When I was a child, I would visit an elderly neighbour’s house, and remember being fascinated by her kitchen rug.

Sitting alongside an enormous stove, it was shaggy and bright – a rainbow of colours. I would sit and run my fingers through it. I now know that it was a rag rug, a once-popular sight in kitchens and living rooms up and down the country.

Rag rugging is a skill that has been used for hundreds of years to turn old, unwanted textiles into hard-wearing, decorative rugs. It was particularly popular in the UK in the 19th and early 20th centuries when most people could not afford to buy carpets or rugs and needed to make their own floor coverings.

After cutting old clothes and fabric scraps into strips, they used a special tool to weave the strips between the strands of a hessian backing. Different colours and types of fabric were woven into patterns to create attractive, colourful designs, then trimmed for a neat and even finish.

The craft died out, but over the past two decades it has resurfaced and is now practised by thousands of people around the world, many belonging to special groups who meet to make rugs, wall-hangings, and other items, as well as to share tips about their hobby.

Diane West is one of those people. She belongs to West Riding Ruggers, which is celebrating its 21st birthday this year.

“I made a birthday cake using a rag-rugging technique,” says Diane, as she unearths a fantastic rug of a much-loved pet rabbit who died.

It is hard to believe it is made from oddments of material. “It is bits of felted scarves, pieces of wool jumper, suede, and nylon – all scrap,” says Diane.

Another rug, made with scraps of a nylon garment, could easily double up as a stunning shawl, or even, with a little work, a dress.

I’ve come to Diane’s home in Baildon in the hope that she can teach me to rag rug. I’m lucky in that when I visit, she has two friends she made though rag rugging who have flown from Australia to stay with her while they attend Reeth Rug Retreat, an annual four-day rug-making event in the Yorkshire Dales.

The pair – Jo Franco and Judy Ingram – were staying en-route to an international gathering of rag ruggers in America.

Having seen what is possible, I can’t wait to get started. Diane’s studio is brimming with crafty accessories for rug making. One thing I notice are rows of what seem to be clothes pegs cut in half.

This, I learn, is to be my tool. With it, I am to prod a strip of material through a piece of hessian (the women all refer to their craft as ‘proddy’, one of the many regional names it goes by). Then I have to take hold of it at the back, and, making a hole next to the first one, prod the other half through.

Diane shows me how, and I follow, but I lose my grip on the material at the back. It is vital to hold on, or you have to start again.

I soon get the hang of it. “You see how easy it is,” says Jo. “When I first started I thought there must be more to it, but it is really easy.”

Soon, I have inserted more than a dozen scraps, and the flower I hope to create is taking shape. “This is so relaxing – I could stay here all day,” I tell my fellow ruggers.

A former art teacher, Diane became interested in rag rugging after attending an exhibition at Bradford Industrial Museum, where the group now meets.

“My mum was horrified when I joined the group,” she recalls. “She said: ‘What on earth do you want to make those dirty old dust traps for?’”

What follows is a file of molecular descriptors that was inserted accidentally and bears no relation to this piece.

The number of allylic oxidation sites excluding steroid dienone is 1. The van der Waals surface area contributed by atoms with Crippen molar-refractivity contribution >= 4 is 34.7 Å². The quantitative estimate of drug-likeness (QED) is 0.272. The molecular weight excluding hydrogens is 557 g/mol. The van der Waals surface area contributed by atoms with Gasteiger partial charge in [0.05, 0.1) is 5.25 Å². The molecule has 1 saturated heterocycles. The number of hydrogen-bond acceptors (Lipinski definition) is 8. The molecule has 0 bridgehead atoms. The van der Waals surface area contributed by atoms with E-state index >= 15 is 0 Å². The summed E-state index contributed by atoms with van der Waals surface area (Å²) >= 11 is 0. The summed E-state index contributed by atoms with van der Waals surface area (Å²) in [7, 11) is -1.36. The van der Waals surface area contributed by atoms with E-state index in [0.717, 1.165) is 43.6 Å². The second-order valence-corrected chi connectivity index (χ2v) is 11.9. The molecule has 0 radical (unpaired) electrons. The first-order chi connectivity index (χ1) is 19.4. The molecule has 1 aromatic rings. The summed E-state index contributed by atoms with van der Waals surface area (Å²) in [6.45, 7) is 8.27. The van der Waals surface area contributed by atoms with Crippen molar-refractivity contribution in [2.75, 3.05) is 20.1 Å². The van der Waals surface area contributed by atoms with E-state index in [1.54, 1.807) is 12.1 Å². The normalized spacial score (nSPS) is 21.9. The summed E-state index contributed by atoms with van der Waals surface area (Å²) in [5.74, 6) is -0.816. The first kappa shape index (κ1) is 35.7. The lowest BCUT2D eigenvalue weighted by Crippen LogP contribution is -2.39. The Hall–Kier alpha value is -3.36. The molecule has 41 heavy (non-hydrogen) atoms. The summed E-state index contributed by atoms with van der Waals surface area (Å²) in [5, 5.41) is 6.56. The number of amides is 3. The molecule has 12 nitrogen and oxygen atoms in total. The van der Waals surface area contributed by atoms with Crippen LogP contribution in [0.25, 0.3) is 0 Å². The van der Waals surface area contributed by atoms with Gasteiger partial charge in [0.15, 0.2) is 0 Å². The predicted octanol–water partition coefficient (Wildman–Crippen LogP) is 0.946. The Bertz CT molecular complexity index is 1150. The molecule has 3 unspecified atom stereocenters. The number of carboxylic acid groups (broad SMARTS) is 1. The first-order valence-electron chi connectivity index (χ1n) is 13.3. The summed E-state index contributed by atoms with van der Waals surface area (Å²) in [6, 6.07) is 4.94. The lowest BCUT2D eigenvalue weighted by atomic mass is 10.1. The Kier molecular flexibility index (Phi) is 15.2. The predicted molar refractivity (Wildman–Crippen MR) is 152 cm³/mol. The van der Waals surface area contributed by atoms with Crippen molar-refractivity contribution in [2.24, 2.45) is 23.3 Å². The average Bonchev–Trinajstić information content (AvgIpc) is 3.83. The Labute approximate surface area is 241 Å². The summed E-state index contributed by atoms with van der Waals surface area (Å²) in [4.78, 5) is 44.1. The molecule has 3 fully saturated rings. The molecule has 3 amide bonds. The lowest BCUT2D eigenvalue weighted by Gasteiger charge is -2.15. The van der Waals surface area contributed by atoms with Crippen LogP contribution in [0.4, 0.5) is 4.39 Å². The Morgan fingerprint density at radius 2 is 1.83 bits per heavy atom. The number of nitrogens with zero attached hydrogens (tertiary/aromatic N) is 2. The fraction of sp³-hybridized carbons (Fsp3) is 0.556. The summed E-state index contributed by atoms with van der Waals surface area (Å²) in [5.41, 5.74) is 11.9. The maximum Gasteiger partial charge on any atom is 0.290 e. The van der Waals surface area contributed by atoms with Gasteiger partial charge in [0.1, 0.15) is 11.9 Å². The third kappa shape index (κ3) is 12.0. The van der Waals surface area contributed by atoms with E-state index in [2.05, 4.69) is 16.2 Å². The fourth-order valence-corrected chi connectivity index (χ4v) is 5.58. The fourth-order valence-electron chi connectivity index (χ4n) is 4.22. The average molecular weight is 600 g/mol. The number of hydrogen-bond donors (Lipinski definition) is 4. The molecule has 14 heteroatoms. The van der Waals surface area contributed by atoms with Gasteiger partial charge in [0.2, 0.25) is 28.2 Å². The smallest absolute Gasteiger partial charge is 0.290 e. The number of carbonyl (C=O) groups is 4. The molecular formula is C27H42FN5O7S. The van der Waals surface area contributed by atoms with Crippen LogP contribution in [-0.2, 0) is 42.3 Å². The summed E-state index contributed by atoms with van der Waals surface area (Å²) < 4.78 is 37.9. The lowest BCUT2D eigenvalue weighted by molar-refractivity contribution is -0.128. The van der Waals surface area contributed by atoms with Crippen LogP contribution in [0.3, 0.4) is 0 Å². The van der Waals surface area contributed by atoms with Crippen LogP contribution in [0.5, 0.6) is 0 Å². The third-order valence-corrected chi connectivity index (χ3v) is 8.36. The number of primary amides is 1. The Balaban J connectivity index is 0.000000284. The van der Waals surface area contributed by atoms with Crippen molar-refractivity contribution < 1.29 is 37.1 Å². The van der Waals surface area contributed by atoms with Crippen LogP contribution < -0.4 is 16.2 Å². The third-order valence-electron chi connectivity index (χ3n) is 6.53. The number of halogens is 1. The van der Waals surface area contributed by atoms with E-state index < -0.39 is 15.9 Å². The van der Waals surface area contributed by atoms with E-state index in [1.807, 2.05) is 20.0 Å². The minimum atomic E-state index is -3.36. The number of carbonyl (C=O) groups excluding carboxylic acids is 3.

“When she was younger, it was sign of poverty – if you could not buy a rug, that was what you had on the floor. No-one treasured them, and books of the time were all about embroidery, lace making or knitting – nothing about rug making.”

Diane finds a framed picture of a yacht at sea in a sunset. “This is made from old tights,” she says, explaining how they can be dyed different colours to make up the picture.

She tells me how she once desperately needed yellow material for a rug. “My daughter had just finished Brownies so I used to jumper – she went mad, and still reminds me of it when she sees the rug.”

Judy explains how the craft began in Scandinavia. “It was cold and the rugs were made to cover the floors and keep feet warm.”

Adds Diane: “Raw fleece pushed through a woven backing has been found in a Viking tomb. It is thought the Vikings brought it over to the Scottish islands.” Further back in time, traces of early Egyptian fabrics were discovered with strips of fabric knotted to linen warp.

Areas such as West Yorkshire have a long history of rag rugging due to the availability of textiles, and sacks which contained raw wool.

“My mum is from County Durham and remembers going to the Co-op and asking for empty flour sacks,” says Diane. “They would unpick them and hook narrow strips of fabric through.”

“It is just starting to take off in Australia,” says Judy, “and many English people living there remember making proddy and hooky rugs.”

Hooky rug-making involved using special hooking tools to weave the fabric through the hessian backing.

The three women, who are now firm friends, met through The International Guild of Handhooking Rug Makers. They are clearly passionate about their craft and about its history.

Diane shows me an old photograph of a group of young men smartly dressed in collars and ties, at work on their rugs. The caption below reads ‘Wesleyan 4th Class Boys’ Rug Making Bazaar, 1909’.

“This area has a really interesting history of rug-making – the huge rug on the wall in the photograph shows they must have worked as a group.”

When my flower is complete, Diane glues it on to a backing and inserts a clip. I leave with a lovely rag rug brooch – and it really was easy.

  • West Riding Ruggers meet in the lecture room at Bradford Industrial Museum on the second Saturday in the month, from 2pm to 4pm. For more information, contact Diane on (01274) 587301. An exhibition of the group’s work is being held at the Tolson Museum, Huddersfield, from November 2009 until March 2010.